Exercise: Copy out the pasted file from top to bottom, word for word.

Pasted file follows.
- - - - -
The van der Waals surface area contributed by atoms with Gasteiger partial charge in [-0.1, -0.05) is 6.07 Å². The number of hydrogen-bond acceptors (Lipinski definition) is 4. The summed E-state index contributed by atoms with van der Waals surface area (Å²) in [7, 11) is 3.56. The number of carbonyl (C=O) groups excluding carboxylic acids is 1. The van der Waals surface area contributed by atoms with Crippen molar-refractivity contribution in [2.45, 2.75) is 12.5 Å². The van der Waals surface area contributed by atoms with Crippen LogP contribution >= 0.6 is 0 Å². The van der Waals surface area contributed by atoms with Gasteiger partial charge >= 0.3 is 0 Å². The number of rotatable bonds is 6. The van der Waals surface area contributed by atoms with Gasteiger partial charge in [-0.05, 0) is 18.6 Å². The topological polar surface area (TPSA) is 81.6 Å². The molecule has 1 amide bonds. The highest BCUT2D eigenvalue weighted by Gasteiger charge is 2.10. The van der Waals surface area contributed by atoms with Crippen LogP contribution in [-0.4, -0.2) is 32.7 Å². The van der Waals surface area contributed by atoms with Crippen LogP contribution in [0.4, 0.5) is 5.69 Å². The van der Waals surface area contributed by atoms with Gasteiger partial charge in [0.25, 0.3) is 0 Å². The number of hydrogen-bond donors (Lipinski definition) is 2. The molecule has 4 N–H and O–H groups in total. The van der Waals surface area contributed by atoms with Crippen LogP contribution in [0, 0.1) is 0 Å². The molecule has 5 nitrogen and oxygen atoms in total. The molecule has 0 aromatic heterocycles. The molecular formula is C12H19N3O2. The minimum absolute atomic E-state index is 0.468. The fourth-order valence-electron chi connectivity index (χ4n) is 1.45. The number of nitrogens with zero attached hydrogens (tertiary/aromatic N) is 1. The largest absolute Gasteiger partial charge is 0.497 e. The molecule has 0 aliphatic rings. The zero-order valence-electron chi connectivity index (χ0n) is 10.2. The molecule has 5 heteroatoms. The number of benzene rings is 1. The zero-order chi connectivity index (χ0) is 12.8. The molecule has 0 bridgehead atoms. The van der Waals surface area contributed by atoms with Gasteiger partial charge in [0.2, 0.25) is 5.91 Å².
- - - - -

The van der Waals surface area contributed by atoms with Gasteiger partial charge in [-0.1, -0.05) is 6.07 Å². The number of hydrogen-bond acceptors (Lipinski definition) is 4. The summed E-state index contributed by atoms with van der Waals surface area (Å²) in [7, 11) is 3.56. The number of carbonyl (C=O) groups excluding carboxylic acids is 1. The van der Waals surface area contributed by atoms with Crippen molar-refractivity contribution in [2.45, 2.75) is 12.5 Å². The van der Waals surface area contributed by atoms with Crippen LogP contribution >= 0.6 is 0 Å². The van der Waals surface area contributed by atoms with Gasteiger partial charge >= 0.3 is 0 Å². The number of rotatable bonds is 6. The van der Waals surface area contributed by atoms with Gasteiger partial charge in [-0.05, 0) is 18.6 Å². The topological polar surface area (TPSA) is 81.6 Å². The molecule has 1 amide bonds. The highest BCUT2D eigenvalue weighted by Gasteiger charge is 2.10. The van der Waals surface area contributed by atoms with Crippen LogP contribution in [-0.4, -0.2) is 32.7 Å². The van der Waals surface area contributed by atoms with Crippen LogP contribution in [0.4, 0.5) is 5.69 Å². The van der Waals surface area contributed by atoms with Gasteiger partial charge in [0.25, 0.3) is 0 Å². The number of hydrogen-bond donors (Lipinski definition) is 2. The molecule has 4 N–H and O–H groups in total. The van der Waals surface area contributed by atoms with Crippen LogP contribution in [0, 0.1) is 0 Å². The molecule has 5 nitrogen and oxygen atoms in total. The molecule has 0 aromatic heterocycles. The molecular formula is C12H19N3O2. The minimum absolute atomic E-state index is 0.468. The fourth-order valence-electron chi connectivity index (χ4n) is 1.45. The number of nitrogens with zero attached hydrogens (tertiary/aromatic N) is 1. The largest absolute Gasteiger partial charge is 0.497 e. The molecule has 0 aliphatic rings. The zero-order valence-electron chi connectivity index (χ0n) is 10.2. The molecule has 5 heteroatoms. The number of benzene rings is 1. The zero-order chi connectivity index (χ0) is 12.8. The molecule has 0 bridgehead atoms. The van der Waals surface area contributed by atoms with Gasteiger partial charge in [0.2, 0.25) is 5.91 Å².